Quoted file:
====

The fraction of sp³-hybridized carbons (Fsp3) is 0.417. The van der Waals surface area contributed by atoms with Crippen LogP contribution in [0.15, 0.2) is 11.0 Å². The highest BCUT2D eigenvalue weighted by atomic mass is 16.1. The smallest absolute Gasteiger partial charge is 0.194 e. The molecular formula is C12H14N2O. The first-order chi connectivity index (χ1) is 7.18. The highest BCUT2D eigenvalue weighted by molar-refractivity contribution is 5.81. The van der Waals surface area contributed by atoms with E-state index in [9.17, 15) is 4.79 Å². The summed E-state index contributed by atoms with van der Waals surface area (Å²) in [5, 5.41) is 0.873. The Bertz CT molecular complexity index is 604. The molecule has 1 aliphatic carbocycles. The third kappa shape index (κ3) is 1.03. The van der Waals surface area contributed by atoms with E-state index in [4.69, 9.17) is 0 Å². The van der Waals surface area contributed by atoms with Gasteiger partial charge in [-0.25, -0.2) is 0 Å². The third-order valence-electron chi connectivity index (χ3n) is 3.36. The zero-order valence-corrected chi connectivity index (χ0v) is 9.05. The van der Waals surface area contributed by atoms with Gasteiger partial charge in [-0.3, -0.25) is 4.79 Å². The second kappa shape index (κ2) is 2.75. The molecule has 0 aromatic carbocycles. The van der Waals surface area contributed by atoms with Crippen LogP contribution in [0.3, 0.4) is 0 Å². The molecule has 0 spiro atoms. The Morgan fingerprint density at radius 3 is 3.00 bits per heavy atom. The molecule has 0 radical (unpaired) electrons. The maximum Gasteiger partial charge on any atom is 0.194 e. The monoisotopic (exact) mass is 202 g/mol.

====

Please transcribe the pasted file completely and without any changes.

The fraction of sp³-hybridized carbons (Fsp3) is 0.417. The van der Waals surface area contributed by atoms with Crippen LogP contribution in [0.15, 0.2) is 11.0 Å². The highest BCUT2D eigenvalue weighted by atomic mass is 16.1. The smallest absolute Gasteiger partial charge is 0.194 e. The molecular formula is C12H14N2O. The first-order chi connectivity index (χ1) is 7.18. The highest BCUT2D eigenvalue weighted by molar-refractivity contribution is 5.81. The van der Waals surface area contributed by atoms with E-state index in [9.17, 15) is 4.79 Å². The summed E-state index contributed by atoms with van der Waals surface area (Å²) in [5, 5.41) is 0.873. The Bertz CT molecular complexity index is 604. The molecule has 1 aliphatic carbocycles. The third kappa shape index (κ3) is 1.03. The van der Waals surface area contributed by atoms with E-state index in [4.69, 9.17) is 0 Å². The van der Waals surface area contributed by atoms with Gasteiger partial charge in [-0.25, -0.2) is 0 Å². The third-order valence-electron chi connectivity index (χ3n) is 3.36. The zero-order valence-corrected chi connectivity index (χ0v) is 9.05. The van der Waals surface area contributed by atoms with Gasteiger partial charge in [-0.3, -0.25) is 4.79 Å². The second kappa shape index (κ2) is 2.75. The molecule has 0 aromatic carbocycles. The van der Waals surface area contributed by atoms with Crippen LogP contribution in [0.3, 0.4) is 0 Å². The molecule has 0 spiro atoms. The Morgan fingerprint density at radius 3 is 3.00 bits per heavy atom. The molecule has 0 radical (unpaired) electrons. The maximum Gasteiger partial charge on any atom is 0.194 e. The monoisotopic (exact) mass is 202 g/mol.